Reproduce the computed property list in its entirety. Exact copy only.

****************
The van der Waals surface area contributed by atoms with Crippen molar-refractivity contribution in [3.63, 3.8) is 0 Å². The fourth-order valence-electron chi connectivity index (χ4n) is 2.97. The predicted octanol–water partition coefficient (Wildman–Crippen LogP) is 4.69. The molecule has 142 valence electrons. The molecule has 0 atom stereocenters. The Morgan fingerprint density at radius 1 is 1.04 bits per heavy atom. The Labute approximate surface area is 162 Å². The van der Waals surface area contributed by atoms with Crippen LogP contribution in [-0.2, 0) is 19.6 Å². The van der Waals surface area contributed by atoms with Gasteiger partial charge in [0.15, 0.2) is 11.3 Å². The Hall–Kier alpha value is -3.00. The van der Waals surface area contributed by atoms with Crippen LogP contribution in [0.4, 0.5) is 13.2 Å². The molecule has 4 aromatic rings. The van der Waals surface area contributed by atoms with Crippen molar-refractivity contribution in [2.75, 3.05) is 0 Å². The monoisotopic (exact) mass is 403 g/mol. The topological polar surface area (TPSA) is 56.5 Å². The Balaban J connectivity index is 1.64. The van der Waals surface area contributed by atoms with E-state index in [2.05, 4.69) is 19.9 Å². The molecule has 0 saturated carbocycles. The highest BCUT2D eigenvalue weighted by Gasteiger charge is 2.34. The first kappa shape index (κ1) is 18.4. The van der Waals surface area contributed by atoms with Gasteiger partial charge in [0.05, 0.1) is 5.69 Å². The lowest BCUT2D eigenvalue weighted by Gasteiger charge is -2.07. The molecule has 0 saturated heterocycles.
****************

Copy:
The van der Waals surface area contributed by atoms with Crippen molar-refractivity contribution in [3.63, 3.8) is 0 Å². The fourth-order valence-electron chi connectivity index (χ4n) is 2.97. The predicted octanol–water partition coefficient (Wildman–Crippen LogP) is 4.69. The molecule has 142 valence electrons. The molecule has 0 atom stereocenters. The Morgan fingerprint density at radius 1 is 1.04 bits per heavy atom. The Labute approximate surface area is 162 Å². The van der Waals surface area contributed by atoms with Crippen LogP contribution in [-0.2, 0) is 19.6 Å². The van der Waals surface area contributed by atoms with Gasteiger partial charge in [0.15, 0.2) is 11.3 Å². The Hall–Kier alpha value is -3.00. The van der Waals surface area contributed by atoms with Crippen LogP contribution in [0.4, 0.5) is 13.2 Å². The molecule has 4 aromatic rings. The van der Waals surface area contributed by atoms with Crippen molar-refractivity contribution in [2.75, 3.05) is 0 Å². The monoisotopic (exact) mass is 403 g/mol. The topological polar surface area (TPSA) is 56.5 Å². The Balaban J connectivity index is 1.64. The van der Waals surface area contributed by atoms with E-state index in [2.05, 4.69) is 19.9 Å². The molecule has 0 saturated carbocycles. The highest BCUT2D eigenvalue weighted by Gasteiger charge is 2.34. The first kappa shape index (κ1) is 18.4. The van der Waals surface area contributed by atoms with Gasteiger partial charge in [0.05, 0.1) is 5.69 Å². The lowest BCUT2D eigenvalue weighted by Gasteiger charge is -2.07. The molecule has 0 saturated heterocycles.